TVWS frequencies consist of unused spectrum between 470 MHz and 790 MHz assigned for over-the-air TV channels that have traditionally been used as guard bands to mitigate interference. The guard band TV spectrum is either not used at all or is used in only a few places throughout the country. In its quest to make more spectrum available, the FCC and its Canadian counterpart, Industry Canada, adopted rules to allow unlicensed services to operate in the guard bands, also known as white spaces. Most of the spectrum lies unused in rural areas, precisely where high-speed broadband wireless service is most needed. In addition, as remaining analog low-power U.S. TV broadcasters will eventually go off the air, interference issues should decline with time.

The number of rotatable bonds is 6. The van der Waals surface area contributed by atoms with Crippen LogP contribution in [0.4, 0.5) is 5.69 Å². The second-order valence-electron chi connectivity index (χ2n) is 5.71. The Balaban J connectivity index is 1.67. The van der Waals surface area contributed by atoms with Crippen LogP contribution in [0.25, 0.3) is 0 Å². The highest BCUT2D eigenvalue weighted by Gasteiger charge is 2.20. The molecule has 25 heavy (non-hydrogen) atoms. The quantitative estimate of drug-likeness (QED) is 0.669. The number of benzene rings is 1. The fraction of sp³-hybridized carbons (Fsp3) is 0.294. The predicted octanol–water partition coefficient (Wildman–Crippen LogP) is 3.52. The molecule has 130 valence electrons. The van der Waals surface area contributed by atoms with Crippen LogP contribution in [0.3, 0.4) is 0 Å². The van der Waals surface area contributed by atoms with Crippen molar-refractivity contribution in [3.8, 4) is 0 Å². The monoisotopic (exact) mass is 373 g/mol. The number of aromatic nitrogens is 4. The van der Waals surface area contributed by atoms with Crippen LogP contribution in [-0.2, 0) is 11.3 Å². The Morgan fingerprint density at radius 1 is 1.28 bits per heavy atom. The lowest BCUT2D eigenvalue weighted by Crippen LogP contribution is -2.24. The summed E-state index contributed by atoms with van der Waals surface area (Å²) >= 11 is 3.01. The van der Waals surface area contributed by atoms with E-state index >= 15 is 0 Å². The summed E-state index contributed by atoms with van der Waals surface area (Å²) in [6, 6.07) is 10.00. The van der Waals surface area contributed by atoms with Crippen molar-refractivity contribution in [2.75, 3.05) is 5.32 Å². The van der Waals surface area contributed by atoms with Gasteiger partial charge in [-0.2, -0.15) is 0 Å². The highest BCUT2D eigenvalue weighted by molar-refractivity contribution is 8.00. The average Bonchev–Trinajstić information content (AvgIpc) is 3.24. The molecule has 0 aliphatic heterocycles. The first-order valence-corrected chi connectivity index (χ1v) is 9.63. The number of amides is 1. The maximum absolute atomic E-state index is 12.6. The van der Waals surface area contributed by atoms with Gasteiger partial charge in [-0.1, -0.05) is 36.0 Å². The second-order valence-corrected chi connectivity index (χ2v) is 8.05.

Although the newly available spectrum is for unlicensed use, it is nevertheless regulated and users must adhere to FCC guidelines, the most significant of which mandates that unlicensed users must protect incumbents (i.e., mostly TV stations) from interference. The ingredients required to make this work are geolocation capability, user devices with spectrum-sensing ability and spectrum management administered by parties approved by the FCC that identifies vacant TV channels at specific locations at specific times.
If this sounds familiar, it’s because CBRS uses the same approach. It has taken a long time to be sorted out, and making it work is far from a trivial task. Nevertheless, the appeal of TVWS (as well as CBRS) has driven extensive development of white-space databases as well as cognitive radio technology.
The use of databases to facilitate spectrum-sharing underpins WISP use of TVWS and other unlicensed use of CBRS. In the last few years the sophistication in database use has increased dramatically. For example, to identify vacant channels, end-user devices must be equipped with geolocation capability and must be able to access a database through the internet to identify incumbent users.